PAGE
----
Current composition of newly constituted Nigerian National Petroleum Corporation (NNPC) Board has been accused of lacking the required expertise to drive commercial efficiency.
The disclosure was made by a policy expert, Mr. Najim Animashaun, during a webinar Masterclass organised by the Nigeria Natural Resource Charter (NNRC) on ‘Assessing the Role ofState Owned Enterprises: NNPC in Nigeria’s Development held yesterday.
Members of the new board are: Mohammed Lawal (North West), Tajudeen Umar (North East), Adamu Mahmood Attah (North Central), Senator Magnus Abe (South South), Dr Stephen Dike (South East), and Chief Pius Akinyelure (South West).
President Muhammadu Buhari, had on May 30, 2020 approved the reconstitution of the board of the NNPC, following the expiration of the term of the board members appointed in 2016.
This was even as it raised the alarm over the N131.64 billion refinery loss in 2018 with Port Harcourt refinery topping with N57.18 billion Warri; N41.01bn and Kaduna; N33.44 billion.
Animashaun lamented that NNPC’s audited report required by the NNPC Act was readily not available to the public like its monthly financial and operations report. The NNRC is a public policy institute that promotes effective management of Nigeria’s natural resources for the public good.
In faulting the composition of the Corporation’s Board, the speaker said its membership was not in tune with what obtains in other national oil companies where board membership was driven by technical and managerial expertise.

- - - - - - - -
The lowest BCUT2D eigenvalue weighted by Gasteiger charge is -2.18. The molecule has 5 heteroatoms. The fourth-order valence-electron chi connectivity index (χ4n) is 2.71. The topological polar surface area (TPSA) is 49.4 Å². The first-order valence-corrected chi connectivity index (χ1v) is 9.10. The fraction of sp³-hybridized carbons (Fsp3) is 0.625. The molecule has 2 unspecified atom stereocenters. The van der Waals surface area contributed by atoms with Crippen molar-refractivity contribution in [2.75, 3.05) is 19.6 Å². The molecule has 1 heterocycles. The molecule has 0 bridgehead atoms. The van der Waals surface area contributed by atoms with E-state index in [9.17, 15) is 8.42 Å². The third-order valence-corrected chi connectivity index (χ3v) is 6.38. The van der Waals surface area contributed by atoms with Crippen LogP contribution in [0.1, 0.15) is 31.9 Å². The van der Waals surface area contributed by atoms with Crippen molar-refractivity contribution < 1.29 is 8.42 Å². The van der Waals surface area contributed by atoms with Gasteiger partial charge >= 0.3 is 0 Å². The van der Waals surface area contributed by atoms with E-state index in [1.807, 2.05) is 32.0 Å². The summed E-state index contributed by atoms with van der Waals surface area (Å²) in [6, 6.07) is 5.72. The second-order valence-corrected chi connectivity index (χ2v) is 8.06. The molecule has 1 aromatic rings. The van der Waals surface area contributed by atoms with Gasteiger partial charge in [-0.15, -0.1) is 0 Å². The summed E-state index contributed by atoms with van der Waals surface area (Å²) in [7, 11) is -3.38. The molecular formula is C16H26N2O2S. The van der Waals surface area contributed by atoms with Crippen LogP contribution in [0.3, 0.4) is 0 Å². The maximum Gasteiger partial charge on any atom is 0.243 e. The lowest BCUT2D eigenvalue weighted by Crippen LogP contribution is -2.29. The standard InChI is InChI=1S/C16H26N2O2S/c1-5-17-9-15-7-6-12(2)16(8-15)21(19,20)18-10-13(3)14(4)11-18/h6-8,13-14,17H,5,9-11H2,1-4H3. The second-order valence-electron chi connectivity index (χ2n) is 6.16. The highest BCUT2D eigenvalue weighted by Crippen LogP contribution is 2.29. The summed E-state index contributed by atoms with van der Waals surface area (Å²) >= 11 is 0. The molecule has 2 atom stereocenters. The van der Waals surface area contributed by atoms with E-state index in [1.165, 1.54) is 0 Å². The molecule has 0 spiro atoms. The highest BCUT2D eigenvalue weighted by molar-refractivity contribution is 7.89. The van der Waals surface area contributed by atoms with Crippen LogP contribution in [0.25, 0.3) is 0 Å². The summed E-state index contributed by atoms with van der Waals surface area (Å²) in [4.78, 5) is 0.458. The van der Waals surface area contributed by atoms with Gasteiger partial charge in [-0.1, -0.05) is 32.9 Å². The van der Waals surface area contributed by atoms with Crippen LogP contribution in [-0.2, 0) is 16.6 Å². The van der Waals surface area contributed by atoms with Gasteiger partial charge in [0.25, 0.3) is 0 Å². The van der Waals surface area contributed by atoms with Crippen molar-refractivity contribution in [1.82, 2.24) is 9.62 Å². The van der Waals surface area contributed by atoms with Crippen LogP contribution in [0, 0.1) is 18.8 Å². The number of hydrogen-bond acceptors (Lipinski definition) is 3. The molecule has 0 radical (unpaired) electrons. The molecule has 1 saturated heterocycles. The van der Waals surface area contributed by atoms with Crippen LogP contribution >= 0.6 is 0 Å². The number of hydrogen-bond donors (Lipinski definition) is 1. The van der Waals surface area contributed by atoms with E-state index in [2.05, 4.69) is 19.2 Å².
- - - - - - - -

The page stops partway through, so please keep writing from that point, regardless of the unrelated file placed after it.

The policy expert posited that it was expected some of the country’s best accountants to be on the NNPC board so that their books could be looked at and advice proffered in the area of cost analysis and plugging of leakages, a forward looking union member that could advice when it comes to layoffs so that the best hands are retained should the Corporation decide to transit into a new entity as captured in the Petroleum Industry Bill (PIB).
‘‘Why I was criticising the current board is because they are not competent people in their rights but because the competencies required managing cost appears to be missing. They may have skills set they are bringing to the board, but the skills that are actually needed for this occasion appear to be missing.
The mandate is to cut cost. How do we cut cost so that we could be competitive? So if we are to cut cost to be competitive, then we need to bring in people and experts in that field on the board even though they may not be petroleum experts
He said the composition of the NNPC Board was on political consideration as against having people that are vast in the area of cost management, and other related field that would have positive influence on the Board by offering useful advice that would move it forward.
‘‘Nigerians should not get scared about the board because it won’t make any difference from the boards that have been in place before. If we are looking for a transformative board, then we should go the way of other NOCs.
For instance, Petronas which is a wholly owned government company has one of the best ways of constituting its board. It appoints its GMDs within the organisation while the board is a combination of a lot of people with experience in the sector or other related or allied field. They may pick people from KPMG, Deloitte or PwC to be on the board.
Another example is the Saudi Aramco board. Saudi Aramco had to bring in the former head of Schulmberger into the board. Why did they do that? They did that because they do a lot of projects in fracking and Schulumberger is an industry leader in fracking.